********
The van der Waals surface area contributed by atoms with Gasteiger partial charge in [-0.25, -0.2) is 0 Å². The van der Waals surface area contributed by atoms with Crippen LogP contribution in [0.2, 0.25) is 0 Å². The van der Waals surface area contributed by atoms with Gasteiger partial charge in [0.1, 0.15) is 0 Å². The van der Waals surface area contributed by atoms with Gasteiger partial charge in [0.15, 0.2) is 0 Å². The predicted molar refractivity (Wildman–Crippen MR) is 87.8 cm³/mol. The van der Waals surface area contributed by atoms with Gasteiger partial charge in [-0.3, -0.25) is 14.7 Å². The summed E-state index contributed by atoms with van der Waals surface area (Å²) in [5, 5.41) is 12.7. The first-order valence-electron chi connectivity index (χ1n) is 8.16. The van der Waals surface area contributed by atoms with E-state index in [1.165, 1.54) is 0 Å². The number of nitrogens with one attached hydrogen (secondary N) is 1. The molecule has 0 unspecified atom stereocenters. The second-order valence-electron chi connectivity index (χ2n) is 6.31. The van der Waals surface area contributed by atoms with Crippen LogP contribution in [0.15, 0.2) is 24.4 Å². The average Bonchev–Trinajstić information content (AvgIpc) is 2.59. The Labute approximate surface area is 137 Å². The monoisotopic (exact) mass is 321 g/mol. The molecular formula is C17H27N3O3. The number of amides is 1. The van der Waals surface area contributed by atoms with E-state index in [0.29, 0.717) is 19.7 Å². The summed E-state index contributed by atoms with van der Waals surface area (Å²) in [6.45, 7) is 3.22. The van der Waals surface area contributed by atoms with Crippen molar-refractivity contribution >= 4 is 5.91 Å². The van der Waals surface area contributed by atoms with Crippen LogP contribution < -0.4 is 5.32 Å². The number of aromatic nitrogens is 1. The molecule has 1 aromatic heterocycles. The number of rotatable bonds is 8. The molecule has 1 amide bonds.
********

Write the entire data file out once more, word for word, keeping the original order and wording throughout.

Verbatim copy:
The van der Waals surface area contributed by atoms with Gasteiger partial charge in [-0.25, -0.2) is 0 Å². The van der Waals surface area contributed by atoms with Crippen LogP contribution in [0.2, 0.25) is 0 Å². The van der Waals surface area contributed by atoms with Gasteiger partial charge in [0.1, 0.15) is 0 Å². The van der Waals surface area contributed by atoms with Gasteiger partial charge in [0.15, 0.2) is 0 Å². The predicted molar refractivity (Wildman–Crippen MR) is 87.8 cm³/mol. The van der Waals surface area contributed by atoms with Gasteiger partial charge in [-0.3, -0.25) is 14.7 Å². The summed E-state index contributed by atoms with van der Waals surface area (Å²) in [5, 5.41) is 12.7. The first-order valence-electron chi connectivity index (χ1n) is 8.16. The van der Waals surface area contributed by atoms with E-state index in [1.165, 1.54) is 0 Å². The number of nitrogens with one attached hydrogen (secondary N) is 1. The molecule has 0 unspecified atom stereocenters. The second-order valence-electron chi connectivity index (χ2n) is 6.31. The van der Waals surface area contributed by atoms with Crippen LogP contribution in [0.15, 0.2) is 24.4 Å². The average Bonchev–Trinajstić information content (AvgIpc) is 2.59. The Labute approximate surface area is 137 Å². The monoisotopic (exact) mass is 321 g/mol. The molecular formula is C17H27N3O3. The number of amides is 1. The van der Waals surface area contributed by atoms with E-state index in [0.29, 0.717) is 19.7 Å². The summed E-state index contributed by atoms with van der Waals surface area (Å²) in [6.45, 7) is 3.22. The van der Waals surface area contributed by atoms with Crippen molar-refractivity contribution >= 4 is 5.91 Å². The van der Waals surface area contributed by atoms with Crippen LogP contribution < -0.4 is 5.32 Å². The number of aromatic nitrogens is 1. The molecule has 1 aromatic heterocycles. The number of rotatable bonds is 8. The molecule has 1 amide bonds.